It has been suggested that lineated floor deposits began as LDAs. By tracing the paths of the curved ridges characteristic of LDAs, researchers have come to believe that they straighten out to form the ridges of LVF. Both lineated floor deposits and lobate debris aprons often display a strange surface formation called brain terrain because it looks like the surface of the human brain.
Wide CTX view showing mesa and buttes with lobate debris aprons and lineated valley fill around them. Location is Ismenius Lacus quadrangle.
Close-up of lineated valley fill (LVF), as seen by HiRISE under HiWish program Note: this is an enlargement of the previous CTX image.
Wide CTX view of mesa showing lineated valley fill and lobate debris apron (LDA). Both are believed to be debris-covered glaciers. Location is Ismenius Lacus quadrangle.
Close-up of lobate debris apron from the previous CTX image of a mesa. Image shows open-cell brain terrain and closed-cell brain terrain, which is more common. Open-cell brain terrain is thought to hold a core of ice. Image is from HiRISE under HiWish program.
Closed-cell brain terrain, as seen by HiRISE under the HiWish program. This type of surface is common on lobate debris aprons, concentric crater fill, and lineated valley fill.
Open and closed-cell brain terrain, as seen by HiRISE, under HiWish program.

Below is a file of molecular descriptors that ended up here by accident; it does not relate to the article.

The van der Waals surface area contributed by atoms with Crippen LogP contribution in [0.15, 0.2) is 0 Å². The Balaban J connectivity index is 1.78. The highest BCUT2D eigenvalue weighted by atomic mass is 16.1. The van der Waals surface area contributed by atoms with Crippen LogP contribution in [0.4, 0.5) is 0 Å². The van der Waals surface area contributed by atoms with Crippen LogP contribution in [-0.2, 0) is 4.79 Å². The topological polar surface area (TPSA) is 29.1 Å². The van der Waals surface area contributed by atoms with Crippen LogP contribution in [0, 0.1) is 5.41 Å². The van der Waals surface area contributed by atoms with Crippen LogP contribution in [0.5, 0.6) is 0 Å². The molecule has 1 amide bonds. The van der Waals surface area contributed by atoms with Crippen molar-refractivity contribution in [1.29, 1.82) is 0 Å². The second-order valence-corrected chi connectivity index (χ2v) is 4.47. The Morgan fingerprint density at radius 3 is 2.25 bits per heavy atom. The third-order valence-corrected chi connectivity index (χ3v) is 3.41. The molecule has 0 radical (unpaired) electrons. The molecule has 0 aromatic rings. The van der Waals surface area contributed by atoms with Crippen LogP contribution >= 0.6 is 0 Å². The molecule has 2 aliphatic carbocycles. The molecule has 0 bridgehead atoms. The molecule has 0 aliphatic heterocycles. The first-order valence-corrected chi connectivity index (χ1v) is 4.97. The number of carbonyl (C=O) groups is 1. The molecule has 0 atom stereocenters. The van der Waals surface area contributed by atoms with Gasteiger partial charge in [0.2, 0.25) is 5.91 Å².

Reull Vallis, pictured below, displays these deposits. Sometimes the lineated floor deposits show a chevron pattern which is further evidence of movement. The picture below taken with HiRISE of Reull Vallis shows these patterns.
Recent analyses of the Nereidum Montes (~35°- 45°S, ~300° - 330°E), and Phlegra Montes (NNE - SSW, between latitudes 30° - 52°N) mountain ranges of Mars have revealed terrains rich in Viscous Flow Features (VFFs), a Cyro-geomorphological group of which Lobate Debris Aprons (LDAs) are a sub-class. In a 2014 study, 11,000 VFFs have been recorded between 40° and 60° in northern and southern latitudes, with a 2020 study identifying approximately 3,348 VFFs in the Nereidum Montes range. These LDAs were more extensive and older VFF features (100 s of Ma) in the range, with the vast majority located in impact craters and surrounding massifs.
Water-ice to lithic ratios of 9:1 were recorded for LDAs by the Mars Reconnaissance Orbiter (MRO), with Berman’s (2020) study presenting Nereidum Montes as possibly containing more water-ice rich LDAs, than other locations in the mid-latitude band. Studies have estimated that LDAs could reach from 10’s up to 390 meters in thickness, with anywhere from 1 m to 10 m of overlying regolith preventing sublimation. Late Amazonian glaciation may have occurred in the mid-latitudes due to water-ice emplacement from higher latitudes. This glaciation may have occurred during high obliquity periods in Mars past. Some of these LDAs are overlain with another class of viscous ice flows that is smaller, and younger (10 s of Ma) called Glacial-Like Flows (GLFs). Some 320 of these superposed GLFs (SGLFs) have been found implying successive glaciation periods.
The datasets utilized in these studies included MRO Context Camera (CTX; ~5–6 m/pixel), High-Resolution Imaging Science Experiment (HiRISE) (~25 cm/pixel) images, MRO Shallow Radar (SHARAD), 128 pixel/degree (~463 m/pixel) Mars Global Surveyor (MGS), Mars Orbiter Laser Altimeter (MOLA), Digital Elevation Modelling (DEM), 100 m/pixel THEMIS Day and Night IR mosaics, and the GIS-based (ESRI ArcGIS Desktop) software.
Map of the eastern part of Hellas Planitia (a vast impact crater), showing two large river valleys that slope left, toward the floor of the crater.